When it comes to consuming milk and other dairy products, does your heart tell you yes, and your mind tell you no? Lactose intolerance (LI) could be the culprit in the lover’s quarrel that keeps you from the enjoyment of delicious and nutritious dairy foods. Red alert: It doesn’t have to be that way. Many people with lactose intolerance can enjoy these foods- even on a daily basis.
Lactose intolerance - the inability to digest the milk sugar lactose- can result in cramping, gas, bloating, or the need to find the nearest restroom in a rush. Although African Americans and Hispanics have a higher chance of developing LI, this does not mean that they have to avoid all dairy foods. In fact, many people who claim to have LI have never been tested and unnecessarily avoid dairy products. With evolving LI research along with simple solutions to manage LI symptoms, people can take advantage of the nutritional qualities of a wide variety of dairy products, like milk, cheese, and yogurt, to name a few.
Americans are currently consuming less than two dairy servings per day on average. Milk, cheese and yogurt are nutrient-rich and contribute significant nutrition to Americans’ diets. Milk provide nine essential nutrients, including protein, vitamins A, D, and B12, riboflavin, niacin (niacin equivalents), calcium, potassium, and phosphorus. Daily underconsumption of calcium, potassium and Vitamin D are of concern in keeping with recommendations from experts and the 2010 Dietary Guidelines for Americans. Dairy avoidance increases risk of deficiencies in these nutrients, many of which play an important role in the prevention of chronic diseases including hypertension, cardiovascular diseases, metabolic syndrome, Type 2 diabetes and osteoporosis.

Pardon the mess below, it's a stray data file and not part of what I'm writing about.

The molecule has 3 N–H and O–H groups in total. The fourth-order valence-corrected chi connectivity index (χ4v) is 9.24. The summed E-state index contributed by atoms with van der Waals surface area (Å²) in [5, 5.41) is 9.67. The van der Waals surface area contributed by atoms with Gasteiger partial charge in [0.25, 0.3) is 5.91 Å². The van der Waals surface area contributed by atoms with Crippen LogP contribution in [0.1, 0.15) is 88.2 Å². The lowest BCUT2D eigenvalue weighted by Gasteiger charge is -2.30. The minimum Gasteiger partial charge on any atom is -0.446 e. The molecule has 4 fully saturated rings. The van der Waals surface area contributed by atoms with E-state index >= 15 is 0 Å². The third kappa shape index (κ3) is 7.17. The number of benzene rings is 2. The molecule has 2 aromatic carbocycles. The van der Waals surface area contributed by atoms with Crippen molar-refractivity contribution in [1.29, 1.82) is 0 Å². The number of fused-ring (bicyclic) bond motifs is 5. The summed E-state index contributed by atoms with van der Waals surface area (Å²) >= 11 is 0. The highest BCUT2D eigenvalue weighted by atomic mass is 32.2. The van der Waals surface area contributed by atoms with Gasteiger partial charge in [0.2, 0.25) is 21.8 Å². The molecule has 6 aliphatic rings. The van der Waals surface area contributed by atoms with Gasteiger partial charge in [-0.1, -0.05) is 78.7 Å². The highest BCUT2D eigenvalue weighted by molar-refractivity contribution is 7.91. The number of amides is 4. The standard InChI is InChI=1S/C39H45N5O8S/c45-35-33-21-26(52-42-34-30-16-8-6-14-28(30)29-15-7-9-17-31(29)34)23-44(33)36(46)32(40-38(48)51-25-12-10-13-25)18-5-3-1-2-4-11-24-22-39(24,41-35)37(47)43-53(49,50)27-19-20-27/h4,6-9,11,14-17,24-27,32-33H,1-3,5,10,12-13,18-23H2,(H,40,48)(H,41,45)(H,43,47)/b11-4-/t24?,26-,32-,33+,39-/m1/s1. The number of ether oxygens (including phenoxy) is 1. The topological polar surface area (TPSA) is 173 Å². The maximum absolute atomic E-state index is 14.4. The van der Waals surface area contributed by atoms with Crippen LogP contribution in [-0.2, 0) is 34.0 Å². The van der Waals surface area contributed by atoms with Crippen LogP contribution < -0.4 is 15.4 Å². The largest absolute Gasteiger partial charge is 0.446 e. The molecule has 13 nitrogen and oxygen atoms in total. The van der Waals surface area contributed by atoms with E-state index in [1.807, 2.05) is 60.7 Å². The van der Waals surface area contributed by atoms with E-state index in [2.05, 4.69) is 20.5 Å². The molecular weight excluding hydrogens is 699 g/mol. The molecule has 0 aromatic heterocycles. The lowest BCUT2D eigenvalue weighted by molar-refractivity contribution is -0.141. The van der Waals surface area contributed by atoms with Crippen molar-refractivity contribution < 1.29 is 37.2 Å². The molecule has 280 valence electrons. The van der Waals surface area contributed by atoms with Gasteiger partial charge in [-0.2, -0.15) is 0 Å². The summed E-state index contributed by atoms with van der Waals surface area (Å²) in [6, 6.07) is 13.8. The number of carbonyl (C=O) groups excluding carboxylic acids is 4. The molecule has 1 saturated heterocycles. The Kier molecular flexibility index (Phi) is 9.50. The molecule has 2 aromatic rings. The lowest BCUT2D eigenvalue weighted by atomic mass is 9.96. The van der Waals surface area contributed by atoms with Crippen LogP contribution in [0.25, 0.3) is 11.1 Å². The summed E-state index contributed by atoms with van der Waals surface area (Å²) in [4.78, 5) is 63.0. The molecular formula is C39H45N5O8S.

The 2010 Dietary Guidelines for Americans and MyPlate recommend three servings of dairy per day for adults.Hispanics consume only 1.5 servings and African Americans consume even less with 1.2 dairy servings per day.Lactose intolerance is a primary reason for dairy limitation or avoidance. Remember:
What can we do to ensure our clients are getting the health and nutritional benefits associated with dairy while alleviating LI symptoms? Following are some tips to help educate those with perceived or actual LI:
Incorporating dairy into eating habits without experiencing uncomfortable side effects can be easy and enjoyable. So raise your glass and fall in love with dairy’s taste, flavor and health this Valentine’s Day AND everyday.
Cecilia Pozo Fileti, MS, RD, LDN, serves as president of Latino Health Communications, a bilingual consulting firm servicing government, health, and service organizations. She is the director of the Latino Integrative Nutrition Initiative, a national collaborative that supports US Hispanic infants, families, and communities. Pozo Fileti conducts minority-focused outreach through social initiatives, strategic communications, and qualitative research.